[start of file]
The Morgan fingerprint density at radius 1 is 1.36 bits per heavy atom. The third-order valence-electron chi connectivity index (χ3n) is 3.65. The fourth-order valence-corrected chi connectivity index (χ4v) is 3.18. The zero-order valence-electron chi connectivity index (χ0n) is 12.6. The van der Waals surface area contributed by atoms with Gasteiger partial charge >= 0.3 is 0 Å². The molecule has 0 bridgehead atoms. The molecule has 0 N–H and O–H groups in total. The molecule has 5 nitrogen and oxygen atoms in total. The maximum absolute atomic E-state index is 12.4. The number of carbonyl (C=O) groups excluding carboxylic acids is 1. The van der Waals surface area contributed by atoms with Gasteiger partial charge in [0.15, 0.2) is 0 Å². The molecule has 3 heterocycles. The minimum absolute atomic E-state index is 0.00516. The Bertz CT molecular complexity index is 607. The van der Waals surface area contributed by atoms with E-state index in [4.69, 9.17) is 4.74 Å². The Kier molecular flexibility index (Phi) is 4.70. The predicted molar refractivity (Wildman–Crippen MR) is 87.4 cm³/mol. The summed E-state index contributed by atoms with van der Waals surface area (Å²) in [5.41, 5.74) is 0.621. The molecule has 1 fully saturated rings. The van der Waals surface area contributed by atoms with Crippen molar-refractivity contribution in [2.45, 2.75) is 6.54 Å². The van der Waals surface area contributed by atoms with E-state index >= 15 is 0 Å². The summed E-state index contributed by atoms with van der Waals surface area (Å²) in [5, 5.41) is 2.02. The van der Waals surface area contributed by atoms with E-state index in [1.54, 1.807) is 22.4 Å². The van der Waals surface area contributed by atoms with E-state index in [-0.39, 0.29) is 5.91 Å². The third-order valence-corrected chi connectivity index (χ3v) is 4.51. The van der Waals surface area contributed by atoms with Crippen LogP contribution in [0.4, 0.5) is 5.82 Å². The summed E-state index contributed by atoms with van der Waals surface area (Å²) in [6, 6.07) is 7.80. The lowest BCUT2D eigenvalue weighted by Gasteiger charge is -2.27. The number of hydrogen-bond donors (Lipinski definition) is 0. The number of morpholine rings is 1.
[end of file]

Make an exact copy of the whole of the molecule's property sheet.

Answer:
The Morgan fingerprint density at radius 1 is 1.36 bits per heavy atom. The third-order valence-electron chi connectivity index (χ3n) is 3.65. The fourth-order valence-corrected chi connectivity index (χ4v) is 3.18. The zero-order valence-electron chi connectivity index (χ0n) is 12.6. The van der Waals surface area contributed by atoms with Gasteiger partial charge >= 0.3 is 0 Å². The molecule has 0 bridgehead atoms. The molecule has 0 N–H and O–H groups in total. The molecule has 5 nitrogen and oxygen atoms in total. The maximum absolute atomic E-state index is 12.4. The number of carbonyl (C=O) groups excluding carboxylic acids is 1. The van der Waals surface area contributed by atoms with Gasteiger partial charge in [0.15, 0.2) is 0 Å². The molecule has 3 heterocycles. The minimum absolute atomic E-state index is 0.00516. The Bertz CT molecular complexity index is 607. The van der Waals surface area contributed by atoms with E-state index in [4.69, 9.17) is 4.74 Å². The Kier molecular flexibility index (Phi) is 4.70. The predicted molar refractivity (Wildman–Crippen MR) is 87.4 cm³/mol. The summed E-state index contributed by atoms with van der Waals surface area (Å²) in [5.41, 5.74) is 0.621. The molecule has 1 fully saturated rings. The van der Waals surface area contributed by atoms with Crippen molar-refractivity contribution in [2.45, 2.75) is 6.54 Å². The van der Waals surface area contributed by atoms with E-state index >= 15 is 0 Å². The summed E-state index contributed by atoms with van der Waals surface area (Å²) in [5, 5.41) is 2.02. The van der Waals surface area contributed by atoms with E-state index in [1.54, 1.807) is 22.4 Å². The van der Waals surface area contributed by atoms with E-state index in [-0.39, 0.29) is 5.91 Å². The third-order valence-corrected chi connectivity index (χ3v) is 4.51. The van der Waals surface area contributed by atoms with Crippen LogP contribution in [0.4, 0.5) is 5.82 Å². The summed E-state index contributed by atoms with van der Waals surface area (Å²) in [6, 6.07) is 7.80. The lowest BCUT2D eigenvalue weighted by Gasteiger charge is -2.27. The number of hydrogen-bond donors (Lipinski definition) is 0. The number of morpholine rings is 1.